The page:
Public Interest Law Initiative

Volunteer Spotlight: Abigail Fleming

Posted on: October 16, 2019

Abigail Fleming is an attorney at Fleming Law Office in Peoria and Chair of the Young Lawyers Subcommittee of the Tenth Judicial Circuit Pro Bono Committee. Abigail has been instrumental in developing and growing the Tenth Judicial Circuit Self-Represented Litigant Help Desks by volunteering herself and recruiting other volunteers. 

How did you first get involved with the Help Desks?

I serve on the Tenth Judicial Circuit Committee that started the Peoria and Tazewell County Help Desks and was part of the first core group of volunteers to start this project. We wanted to start the Help Desks to address some of the requests for bite-sized volunteer opportunities and also to address the growing need in our community for pro bono legal services.

Why did you want to volunteer?

If you want to see a change in your community, it has to start with you. My mom always instilled in me how important it is to give back to your community and help those who are in need, but that you must lead by example. I try to make volunteering a part of my routine– setting aside some time each month to give back in one fashion or another. When you approach volunteering like a part of your regular routine, you don’t see giving up your time as burdensome, but you look forward to an opportunity to change someone else’s life for the better.

What do you enjoy about this volunteer opportunity?

I enjoy volunteering for the Help Desks because it provides a rare opportunity to help many people in need (typically 4-5 people) in a very small amount of time (2 hours) during each session. I often assist in drafting pleadings/motions, notices, proposed orders, or other court documents, or just providing basic legal advice. The clients may have been told, “No,” by many other individuals. You may be the first person to tell them, “Yes, I can help you,” even if it is for a short period of time. This means a lot to our clients.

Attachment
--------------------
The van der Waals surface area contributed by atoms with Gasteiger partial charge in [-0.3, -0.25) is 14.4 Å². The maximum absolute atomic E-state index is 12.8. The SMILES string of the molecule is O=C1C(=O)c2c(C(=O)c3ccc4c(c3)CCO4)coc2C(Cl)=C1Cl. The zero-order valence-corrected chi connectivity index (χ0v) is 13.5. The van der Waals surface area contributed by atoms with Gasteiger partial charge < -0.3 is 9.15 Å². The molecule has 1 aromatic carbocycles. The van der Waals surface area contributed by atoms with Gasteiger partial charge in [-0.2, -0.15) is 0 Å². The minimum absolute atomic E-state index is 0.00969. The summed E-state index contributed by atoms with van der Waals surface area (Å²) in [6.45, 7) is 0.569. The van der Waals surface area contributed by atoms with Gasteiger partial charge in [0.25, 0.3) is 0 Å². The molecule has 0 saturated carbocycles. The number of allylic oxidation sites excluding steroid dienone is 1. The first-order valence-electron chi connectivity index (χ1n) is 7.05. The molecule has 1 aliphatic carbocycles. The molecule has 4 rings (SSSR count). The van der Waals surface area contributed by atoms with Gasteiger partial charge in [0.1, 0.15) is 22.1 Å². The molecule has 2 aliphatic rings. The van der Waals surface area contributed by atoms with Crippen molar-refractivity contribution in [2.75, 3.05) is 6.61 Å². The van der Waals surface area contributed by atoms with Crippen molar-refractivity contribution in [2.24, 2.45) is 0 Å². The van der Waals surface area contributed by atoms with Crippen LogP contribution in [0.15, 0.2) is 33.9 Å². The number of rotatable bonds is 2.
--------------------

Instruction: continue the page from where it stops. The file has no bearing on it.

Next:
When you assist a pro se client who has an active or future pending case, your expertise ends up not only helping the individual, but also helping the circuit clerk and courts run more smoothly, aids the Judges with managing the case, and limits the amount of cases that may need to go through intake at the local pro bono service centers. Your help has a tremendous impact.

What advice would you have for someone interested in volunteering?

Many volunteer attorneys have told me that they don’t feel they have enough expertise in certain areas to be comfortable volunteering. If you completed 4 years of undergraduate studies, 3 years of law school, and passed a State Bar Exam, you have expertise to share. You may compare yourselves to other experts in your field, but pro se individuals are often looking for answers to basic questions, or want direction on Form Pleadings. You are absolutely qualified and able to give back. Please do not forget that you have the power to give back in a small way (volunteering at a Help Desk or Wills Clinic), or in a larger way (taking an entire case start to finish). If every lawyer in our community took on a small volunteer opportunity here or there during the year, we would see a much more efficient legal system and greater fulfillment of the need in the area. Please give it a try – you won’t regret that you did.

Learn more about PILI’s Pro Bono Opportunities here »

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